IT has been 12 long months since we found ourselves plunged into a national lockdown, cut off from families, friends and work colleagues.

Sadly for some they have had to deal with their grief in unprecedented times following the loss of a loved one. Unable to hold the funerals they would have wished for, unable to hug a loved one tight, unable to cry on the shoulder of a parent, sibling, or friend.

Through our coverage of the pandemic last year and interviews we published with those working tirelessly in our communities or helping those on the front line, one question kept recurring – how do we remember loved ones?

Read more: Covid one year on: families pay tribute to those lost to the virus

It was an article with Cathcart Old Parish Church minister and Police Scotland chaplain Rev Neil Galbraith which raised the point of there being a need to find a time and a place to remember those lost.

And that’s when The Herald began to look at what could be done, what would people want or were we a little to soon to talk about the possibility of a memorial.

The Covid death toll had claimed the lives of many Scots and left families devastated but while we were beginning to emerge from the initial lockdown last May, many social distancing restrictions remained in place.

However, there was signs of hope as the country began to slowly unlock.

It was with a sense of hope that at the end of May 2020, The Herald decided to launch the garden of remembrance campaign – a simple idea to remember the lives of every Scot who had died from the virus.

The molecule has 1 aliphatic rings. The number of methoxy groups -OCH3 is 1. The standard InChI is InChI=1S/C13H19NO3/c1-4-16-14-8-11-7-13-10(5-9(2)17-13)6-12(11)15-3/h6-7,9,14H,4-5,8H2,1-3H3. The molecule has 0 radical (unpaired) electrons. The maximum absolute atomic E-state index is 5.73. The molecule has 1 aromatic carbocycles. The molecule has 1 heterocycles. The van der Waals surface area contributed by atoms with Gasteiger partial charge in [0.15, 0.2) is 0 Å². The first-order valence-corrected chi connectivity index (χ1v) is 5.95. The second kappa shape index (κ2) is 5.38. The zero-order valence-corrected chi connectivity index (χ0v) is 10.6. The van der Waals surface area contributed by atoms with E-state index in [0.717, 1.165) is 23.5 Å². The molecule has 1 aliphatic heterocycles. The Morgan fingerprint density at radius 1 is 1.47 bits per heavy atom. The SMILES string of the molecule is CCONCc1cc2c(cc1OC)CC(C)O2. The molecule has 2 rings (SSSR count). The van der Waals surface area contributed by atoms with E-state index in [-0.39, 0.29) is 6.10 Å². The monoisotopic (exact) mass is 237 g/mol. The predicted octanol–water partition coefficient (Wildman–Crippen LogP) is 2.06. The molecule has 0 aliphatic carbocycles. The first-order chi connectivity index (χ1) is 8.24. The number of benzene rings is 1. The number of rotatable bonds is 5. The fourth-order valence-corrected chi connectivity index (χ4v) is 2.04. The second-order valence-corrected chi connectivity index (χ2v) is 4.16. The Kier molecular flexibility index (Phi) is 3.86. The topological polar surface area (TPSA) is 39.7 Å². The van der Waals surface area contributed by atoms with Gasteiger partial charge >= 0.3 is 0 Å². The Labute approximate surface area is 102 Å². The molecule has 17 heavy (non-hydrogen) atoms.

Just what the response would be at the time, no one was quite able to tell. However, it was launched on May 26. Within days we realised that yes, perhaps the time was right to discuss how we could approach the idea of a national memorial.

Read more: Lockdown anniversary: momentum grows for minute silence and national day of reflection for lives lost

We received support from families, cross-party support, offers of help and people asking how they could become involved.

A public fund was set up which has so far raised nearly £44,000. We were delighted when Glasgow Lord Provost Philip Braat and city council leader Susan Aitken came forward with the offer of a site for the memorial in the city’s Pollok Country Park.

I recently wrote about RAF veteran John Connelly, from Glasgow, who died from the virus at the age of 104. To be able to tell his story through the words of his family and offer readers a snapshot of his life was important.

It was important that his life was remembered – and that is why we believe this memorial garden project matters. For anyone grieving the loss of a loved one or when readers feel they too need time to reflect and heal, the garden will be a place for them too.

To donate go to The Herald memorial garden go to herald-garden-of-remembrance. You can also send donations via post to The Herald Garden of Remembrance Campaign, Herald & Times, 125 Fullarton Drive, Glasgow, G32 8FG. Keep up to date with the latest news at